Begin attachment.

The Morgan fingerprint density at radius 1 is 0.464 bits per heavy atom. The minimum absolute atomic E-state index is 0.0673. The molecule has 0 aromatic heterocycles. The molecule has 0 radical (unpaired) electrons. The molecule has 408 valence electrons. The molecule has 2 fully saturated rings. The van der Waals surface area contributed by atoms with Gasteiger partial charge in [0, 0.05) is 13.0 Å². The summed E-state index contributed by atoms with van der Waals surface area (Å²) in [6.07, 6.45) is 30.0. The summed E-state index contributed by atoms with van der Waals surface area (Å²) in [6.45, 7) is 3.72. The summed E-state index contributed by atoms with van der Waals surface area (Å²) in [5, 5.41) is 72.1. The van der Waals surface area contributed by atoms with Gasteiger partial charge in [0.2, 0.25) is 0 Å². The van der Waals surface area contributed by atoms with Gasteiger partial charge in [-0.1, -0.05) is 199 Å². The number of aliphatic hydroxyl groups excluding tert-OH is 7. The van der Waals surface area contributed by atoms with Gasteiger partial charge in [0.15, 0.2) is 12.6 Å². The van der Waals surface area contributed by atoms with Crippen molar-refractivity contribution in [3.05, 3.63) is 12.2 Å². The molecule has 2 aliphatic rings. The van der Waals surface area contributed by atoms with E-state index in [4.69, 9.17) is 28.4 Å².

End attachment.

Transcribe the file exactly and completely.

The Morgan fingerprint density at radius 1 is 0.464 bits per heavy atom. The minimum absolute atomic E-state index is 0.0673. The molecule has 0 aromatic heterocycles. The molecule has 0 radical (unpaired) electrons. The molecule has 408 valence electrons. The molecule has 2 fully saturated rings. The van der Waals surface area contributed by atoms with Gasteiger partial charge in [0, 0.05) is 13.0 Å². The summed E-state index contributed by atoms with van der Waals surface area (Å²) in [6.07, 6.45) is 30.0. The summed E-state index contributed by atoms with van der Waals surface area (Å²) in [6.45, 7) is 3.72. The summed E-state index contributed by atoms with van der Waals surface area (Å²) in [5, 5.41) is 72.1. The van der Waals surface area contributed by atoms with Gasteiger partial charge in [0.2, 0.25) is 0 Å². The van der Waals surface area contributed by atoms with Gasteiger partial charge in [-0.1, -0.05) is 199 Å². The number of aliphatic hydroxyl groups excluding tert-OH is 7. The van der Waals surface area contributed by atoms with Gasteiger partial charge in [0.15, 0.2) is 12.6 Å². The van der Waals surface area contributed by atoms with Crippen molar-refractivity contribution in [3.05, 3.63) is 12.2 Å². The molecule has 2 aliphatic rings. The van der Waals surface area contributed by atoms with E-state index in [4.69, 9.17) is 28.4 Å².